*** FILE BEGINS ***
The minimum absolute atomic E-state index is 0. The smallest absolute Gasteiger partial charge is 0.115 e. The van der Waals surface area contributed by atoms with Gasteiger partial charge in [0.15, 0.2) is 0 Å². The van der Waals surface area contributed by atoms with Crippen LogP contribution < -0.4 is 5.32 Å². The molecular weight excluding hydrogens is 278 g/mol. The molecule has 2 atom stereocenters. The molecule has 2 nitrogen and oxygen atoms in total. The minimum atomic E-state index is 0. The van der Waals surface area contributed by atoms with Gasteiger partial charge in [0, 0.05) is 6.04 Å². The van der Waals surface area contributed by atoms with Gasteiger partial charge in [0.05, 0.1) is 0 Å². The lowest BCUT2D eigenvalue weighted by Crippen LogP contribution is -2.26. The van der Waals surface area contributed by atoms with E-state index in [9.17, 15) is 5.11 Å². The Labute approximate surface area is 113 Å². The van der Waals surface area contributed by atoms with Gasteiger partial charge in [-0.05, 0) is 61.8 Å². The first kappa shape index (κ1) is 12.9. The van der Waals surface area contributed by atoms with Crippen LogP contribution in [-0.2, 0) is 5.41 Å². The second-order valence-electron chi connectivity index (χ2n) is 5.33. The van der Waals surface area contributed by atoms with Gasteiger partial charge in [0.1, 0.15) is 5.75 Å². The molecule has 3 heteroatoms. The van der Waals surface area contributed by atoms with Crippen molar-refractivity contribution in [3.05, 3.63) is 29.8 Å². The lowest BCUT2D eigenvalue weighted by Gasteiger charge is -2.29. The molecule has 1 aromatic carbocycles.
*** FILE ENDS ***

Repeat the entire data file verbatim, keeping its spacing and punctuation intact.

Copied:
The minimum absolute atomic E-state index is 0. The smallest absolute Gasteiger partial charge is 0.115 e. The van der Waals surface area contributed by atoms with Gasteiger partial charge in [0.15, 0.2) is 0 Å². The van der Waals surface area contributed by atoms with Crippen LogP contribution < -0.4 is 5.32 Å². The molecular weight excluding hydrogens is 278 g/mol. The molecule has 2 atom stereocenters. The molecule has 2 nitrogen and oxygen atoms in total. The minimum atomic E-state index is 0. The van der Waals surface area contributed by atoms with Gasteiger partial charge in [0, 0.05) is 6.04 Å². The van der Waals surface area contributed by atoms with Gasteiger partial charge in [0.05, 0.1) is 0 Å². The lowest BCUT2D eigenvalue weighted by Crippen LogP contribution is -2.26. The van der Waals surface area contributed by atoms with E-state index in [9.17, 15) is 5.11 Å². The Labute approximate surface area is 113 Å². The van der Waals surface area contributed by atoms with Gasteiger partial charge in [-0.05, 0) is 61.8 Å². The first kappa shape index (κ1) is 12.9. The van der Waals surface area contributed by atoms with Crippen LogP contribution in [-0.2, 0) is 5.41 Å². The second-order valence-electron chi connectivity index (χ2n) is 5.33. The van der Waals surface area contributed by atoms with Gasteiger partial charge in [0.1, 0.15) is 5.75 Å². The molecule has 3 heteroatoms. The van der Waals surface area contributed by atoms with Crippen molar-refractivity contribution in [3.05, 3.63) is 29.8 Å². The lowest BCUT2D eigenvalue weighted by Gasteiger charge is -2.29. The molecule has 1 aromatic carbocycles.